The snow cleaning system works very well in the urban area and the streets are clear few hours after a snowstorm. We had some days of snow in March (I think no more than 5 days in total) and other few days in April.
The sun was quite constant during our period there, although still cold. By the end of April and beginning of May, the transition of the spring to the summer takes place and is common to have some rains by the end of the afternoon, especially after 3 or 4 pm.
In some weeks the weather can change few times like I captured in this image below with our heliostat field as background.
The heliostat field in 3 different days of the same week at the end of April
Shopping and supermarket
There is only one supermarket in Font Romeu, a Carrefour located in the town center. The prices are a bit high but they have a good range of options. To save some money you can consider going to Lidl in Egat, around 3km from the city, but better to go by car. Another option is Super U, which is basically in front of Lidl and has a wider range of products although a bit more expensive. The cheapest option in the region is a Carrefour in Puigcerdá. Because it's in Spain, the prices are notably lower.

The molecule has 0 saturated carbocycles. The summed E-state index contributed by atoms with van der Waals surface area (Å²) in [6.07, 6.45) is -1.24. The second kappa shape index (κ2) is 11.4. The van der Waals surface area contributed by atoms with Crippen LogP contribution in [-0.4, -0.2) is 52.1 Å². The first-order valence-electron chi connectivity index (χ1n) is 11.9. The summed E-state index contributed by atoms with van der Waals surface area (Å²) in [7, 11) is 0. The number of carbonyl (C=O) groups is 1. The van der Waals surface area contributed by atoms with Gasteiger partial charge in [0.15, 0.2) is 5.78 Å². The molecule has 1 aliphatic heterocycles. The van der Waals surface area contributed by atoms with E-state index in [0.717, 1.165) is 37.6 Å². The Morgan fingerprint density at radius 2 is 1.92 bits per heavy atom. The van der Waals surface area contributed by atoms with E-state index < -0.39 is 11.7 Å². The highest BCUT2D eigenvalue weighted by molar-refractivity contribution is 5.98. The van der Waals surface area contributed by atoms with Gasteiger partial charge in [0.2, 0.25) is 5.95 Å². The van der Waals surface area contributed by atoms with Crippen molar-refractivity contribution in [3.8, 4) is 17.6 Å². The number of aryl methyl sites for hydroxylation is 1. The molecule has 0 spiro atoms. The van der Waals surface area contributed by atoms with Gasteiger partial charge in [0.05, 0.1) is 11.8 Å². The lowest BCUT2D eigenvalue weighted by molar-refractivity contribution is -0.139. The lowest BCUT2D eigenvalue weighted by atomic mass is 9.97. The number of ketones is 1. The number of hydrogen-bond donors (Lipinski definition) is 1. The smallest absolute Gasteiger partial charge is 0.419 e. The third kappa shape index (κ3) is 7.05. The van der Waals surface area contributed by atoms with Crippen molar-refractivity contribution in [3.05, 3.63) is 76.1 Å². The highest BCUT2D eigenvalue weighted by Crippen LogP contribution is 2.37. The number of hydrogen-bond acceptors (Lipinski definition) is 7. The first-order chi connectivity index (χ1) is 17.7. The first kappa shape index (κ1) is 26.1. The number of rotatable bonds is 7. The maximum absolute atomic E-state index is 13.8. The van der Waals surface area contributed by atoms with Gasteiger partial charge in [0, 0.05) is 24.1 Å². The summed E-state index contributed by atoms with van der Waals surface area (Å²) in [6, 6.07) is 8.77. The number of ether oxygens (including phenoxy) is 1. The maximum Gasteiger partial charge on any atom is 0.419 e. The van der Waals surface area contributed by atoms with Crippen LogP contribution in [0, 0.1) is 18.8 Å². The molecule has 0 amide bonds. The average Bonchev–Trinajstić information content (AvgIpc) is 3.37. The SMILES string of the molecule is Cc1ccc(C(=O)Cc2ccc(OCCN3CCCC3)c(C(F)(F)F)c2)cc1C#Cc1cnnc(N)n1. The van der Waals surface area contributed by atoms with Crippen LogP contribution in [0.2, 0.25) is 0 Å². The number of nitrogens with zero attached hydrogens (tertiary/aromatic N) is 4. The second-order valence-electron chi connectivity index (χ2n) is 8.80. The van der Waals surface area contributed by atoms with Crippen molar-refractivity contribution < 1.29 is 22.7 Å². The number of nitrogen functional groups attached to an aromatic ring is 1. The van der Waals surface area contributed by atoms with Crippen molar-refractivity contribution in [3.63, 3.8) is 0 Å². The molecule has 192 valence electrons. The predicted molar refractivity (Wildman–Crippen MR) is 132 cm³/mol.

Bakeries and butchery can be found in the town center where the traditional French bread can be found, as well as good quality meat.
In Font Romeu there are some shops for clothing, shoes and other department items, but many of them close after the winter season ends. Probably it’s a better idea to buy these things when needed in Perpignan or Barcelona. By the end of the season you'll
find many options of winter clothing for sale. Good time to get some good quality/price items for the next winter.
Overall, the experience of studying and living in that region was really remarkable. Sharing that time with my friends of the specialisation semester gave me fond memories that I’ll carry for the rest of my life. If you are planning to study there, please don’t miss the chance. Or even if you aren’t, the region is definitely worth a visit.
Our farewell party in Le Dahu